Development of bilateral mildly avid but borderline size significant hilar and mediastinal lymph nodes (largest level 7 node 14 x 8mm (SUV max not provided)
6mm nodule centrally in LLL superior segment, with similar avidity to nodes.
This nodule is new since the 30/5/17 PET CT.
No other pulmonary nodules.
No disease elsewhere
Solitary hepatic metastasis
Chest nodal changes suggest reactive granulomatous/sarcoid like reaction sometimes seen with colorectal tumours. Endoscopic Bronchial Ultrasound Sampling (EBUS) if it will alter management to differentiate
The 6mm left lower lobe nodule could represent a solitary pulmonary metastasis or also a reactive intrapulmonary node.
- CT CAP 26/11/18
This was compared to the PET CT imaging as above
Hepatic resection cavity (Segment 4/8) measures 65 x 30mm. Similar enhancement and small sub capsular collection/seroma
No new liver lesion or changes in pelvis at resection site.
Chest: Left lower lobe nodule slightly bigger than previous PET at 9mm.
Prominent mediastinal and hilar nodes similar to slightly smaller
No other pulmonary nodules
9mm Left lower lobe nodule now most likely a metastasis.
Post treatment changes in hepatic metastasis.
No disease elsewhere.
- CT CAP 27/5/19
Persistent post resection cavity in Liver appears a little larger 70 x 42mm, no enhancing components or new areas of enhancement.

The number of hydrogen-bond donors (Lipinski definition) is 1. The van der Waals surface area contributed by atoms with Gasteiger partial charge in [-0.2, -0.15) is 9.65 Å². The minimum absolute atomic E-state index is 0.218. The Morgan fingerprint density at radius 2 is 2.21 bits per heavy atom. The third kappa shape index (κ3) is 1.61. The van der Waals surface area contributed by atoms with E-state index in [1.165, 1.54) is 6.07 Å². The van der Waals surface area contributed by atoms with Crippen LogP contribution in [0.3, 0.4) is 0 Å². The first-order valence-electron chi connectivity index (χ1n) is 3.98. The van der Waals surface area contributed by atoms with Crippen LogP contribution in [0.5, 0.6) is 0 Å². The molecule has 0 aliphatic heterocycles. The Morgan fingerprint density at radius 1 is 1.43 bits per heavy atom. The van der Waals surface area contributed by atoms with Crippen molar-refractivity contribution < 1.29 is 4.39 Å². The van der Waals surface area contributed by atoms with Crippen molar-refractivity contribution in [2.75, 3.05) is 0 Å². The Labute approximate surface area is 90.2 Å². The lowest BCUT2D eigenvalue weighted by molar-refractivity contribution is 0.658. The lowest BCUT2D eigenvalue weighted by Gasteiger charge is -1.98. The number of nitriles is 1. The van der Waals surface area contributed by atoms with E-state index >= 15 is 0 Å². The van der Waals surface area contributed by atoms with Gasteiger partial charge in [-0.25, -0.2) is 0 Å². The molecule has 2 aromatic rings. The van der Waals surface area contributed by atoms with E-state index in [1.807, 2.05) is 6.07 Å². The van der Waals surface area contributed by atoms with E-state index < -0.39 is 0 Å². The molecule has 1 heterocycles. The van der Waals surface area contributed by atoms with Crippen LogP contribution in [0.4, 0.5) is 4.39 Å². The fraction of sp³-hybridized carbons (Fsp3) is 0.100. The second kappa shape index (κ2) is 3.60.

In the Pelvis stable post-surgical changes (slight levator thickening appears stable)
Chest: LLL nodule 16 x 14mm. Nodes stable, not size significant. No further nodules.
Solitary enlarging left lower lobe pulmonary metastasis.
Post treatment changes in the liver, slightly larger. An MRI to differentiate between post treatment change and local recurrence.
- CT CAP 9/12/19
Liver: Post resection changes stable 64 x 39mm
Pelvis: Stable post treatment changes.
Chest: LLL metastasis 27x 19mm has further increased in size.
Impression: Enlarging left lower lobe metastasis. No new disease.
PET (5/17) showed rectal tumour and 2 small mesorectal nodes, no distant metastases
PET (5/18) showed solitary hepatic metastasis and reactive changes in chest, small nodule in LLL in retrospect was a metastasis but possibly a reactive intrapulmonary node.
CT (11/18) showed post-operative changes in Liver and Pelvis and slight increase in size of LLL nodule (now likely a metastasis)
CT (5/19) showed further growth in pulmonary metastasis and lack of resolution of hepatic resection cavity but no definitive tumour bed recurrence.
CT (12/19) Also showed further growth in LLL metastasis, but stable changes in the liver.
Dr Graeme Anderson
BHB MBChB FRANZCR
The following expert advice was obtained from Dr Anderson following his blind review:
I was asked by the Commissioner to provide an opinion on Case Number C19HDC02399.
This was initially a blind review of the imaging (completed 30/09/20).
This report has been requested after details of the case have been provided, including copies of radiology reports and clinical information (received 1/11/20).
I have read and agree to follow the Commissioner’s Guidelines for Independent Advisors.
I have no conflicts of Interest around this case, although I would state that I was asked to perform a similar blind read for this case for ACC (sent 13/04/20).